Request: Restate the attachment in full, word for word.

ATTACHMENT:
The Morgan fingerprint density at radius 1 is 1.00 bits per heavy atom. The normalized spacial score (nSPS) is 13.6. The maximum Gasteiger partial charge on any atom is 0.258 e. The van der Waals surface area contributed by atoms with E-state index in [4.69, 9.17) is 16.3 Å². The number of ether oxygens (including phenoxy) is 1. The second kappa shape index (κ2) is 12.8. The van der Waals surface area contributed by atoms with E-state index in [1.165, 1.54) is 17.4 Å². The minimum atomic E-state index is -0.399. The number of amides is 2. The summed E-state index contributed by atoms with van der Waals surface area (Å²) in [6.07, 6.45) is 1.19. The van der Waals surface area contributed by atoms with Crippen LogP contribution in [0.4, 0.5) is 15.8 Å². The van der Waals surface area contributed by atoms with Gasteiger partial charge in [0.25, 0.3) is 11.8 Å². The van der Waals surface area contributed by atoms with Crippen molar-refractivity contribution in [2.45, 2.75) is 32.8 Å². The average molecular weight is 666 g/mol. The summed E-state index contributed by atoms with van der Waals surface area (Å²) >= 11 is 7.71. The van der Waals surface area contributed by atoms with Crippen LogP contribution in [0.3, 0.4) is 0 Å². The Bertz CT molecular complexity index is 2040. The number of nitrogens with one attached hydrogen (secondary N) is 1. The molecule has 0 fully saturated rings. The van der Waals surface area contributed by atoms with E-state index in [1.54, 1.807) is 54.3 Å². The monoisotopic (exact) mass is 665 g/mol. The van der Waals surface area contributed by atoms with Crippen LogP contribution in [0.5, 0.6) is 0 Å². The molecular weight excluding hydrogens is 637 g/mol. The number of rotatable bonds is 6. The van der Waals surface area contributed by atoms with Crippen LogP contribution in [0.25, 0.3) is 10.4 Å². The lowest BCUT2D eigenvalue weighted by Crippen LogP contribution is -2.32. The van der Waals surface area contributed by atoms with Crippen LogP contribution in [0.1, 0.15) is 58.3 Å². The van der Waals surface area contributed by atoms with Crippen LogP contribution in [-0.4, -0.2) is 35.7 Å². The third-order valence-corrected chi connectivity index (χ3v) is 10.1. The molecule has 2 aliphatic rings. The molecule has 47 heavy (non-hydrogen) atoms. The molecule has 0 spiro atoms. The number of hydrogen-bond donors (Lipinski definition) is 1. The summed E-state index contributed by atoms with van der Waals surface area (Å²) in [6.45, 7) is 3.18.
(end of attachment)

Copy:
The Morgan fingerprint density at radius 1 is 1.00 bits per heavy atom. The normalized spacial score (nSPS) is 13.6. The maximum Gasteiger partial charge on any atom is 0.258 e. The van der Waals surface area contributed by atoms with E-state index in [4.69, 9.17) is 16.3 Å². The number of ether oxygens (including phenoxy) is 1. The second kappa shape index (κ2) is 12.8. The van der Waals surface area contributed by atoms with E-state index in [1.165, 1.54) is 17.4 Å². The minimum atomic E-state index is -0.399. The number of amides is 2. The summed E-state index contributed by atoms with van der Waals surface area (Å²) in [6.07, 6.45) is 1.19. The van der Waals surface area contributed by atoms with Crippen LogP contribution in [0.4, 0.5) is 15.8 Å². The van der Waals surface area contributed by atoms with Gasteiger partial charge in [0.25, 0.3) is 11.8 Å². The van der Waals surface area contributed by atoms with Crippen molar-refractivity contribution in [2.45, 2.75) is 32.8 Å². The average molecular weight is 666 g/mol. The summed E-state index contributed by atoms with van der Waals surface area (Å²) >= 11 is 7.71. The van der Waals surface area contributed by atoms with Crippen LogP contribution in [0.3, 0.4) is 0 Å². The Bertz CT molecular complexity index is 2040. The number of nitrogens with one attached hydrogen (secondary N) is 1. The molecule has 0 fully saturated rings. The van der Waals surface area contributed by atoms with E-state index in [1.54, 1.807) is 54.3 Å². The monoisotopic (exact) mass is 665 g/mol. The van der Waals surface area contributed by atoms with Crippen LogP contribution in [0.5, 0.6) is 0 Å². The molecular weight excluding hydrogens is 637 g/mol. The number of rotatable bonds is 6. The van der Waals surface area contributed by atoms with Crippen LogP contribution in [0.25, 0.3) is 10.4 Å². The lowest BCUT2D eigenvalue weighted by Crippen LogP contribution is -2.32. The van der Waals surface area contributed by atoms with Crippen LogP contribution in [0.1, 0.15) is 58.3 Å². The van der Waals surface area contributed by atoms with Crippen LogP contribution in [-0.4, -0.2) is 35.7 Å². The third-order valence-corrected chi connectivity index (χ3v) is 10.1. The molecule has 2 aliphatic rings. The molecule has 47 heavy (non-hydrogen) atoms. The molecule has 0 spiro atoms. The number of hydrogen-bond donors (Lipinski definition) is 1. The summed E-state index contributed by atoms with van der Waals surface area (Å²) in [6.45, 7) is 3.18.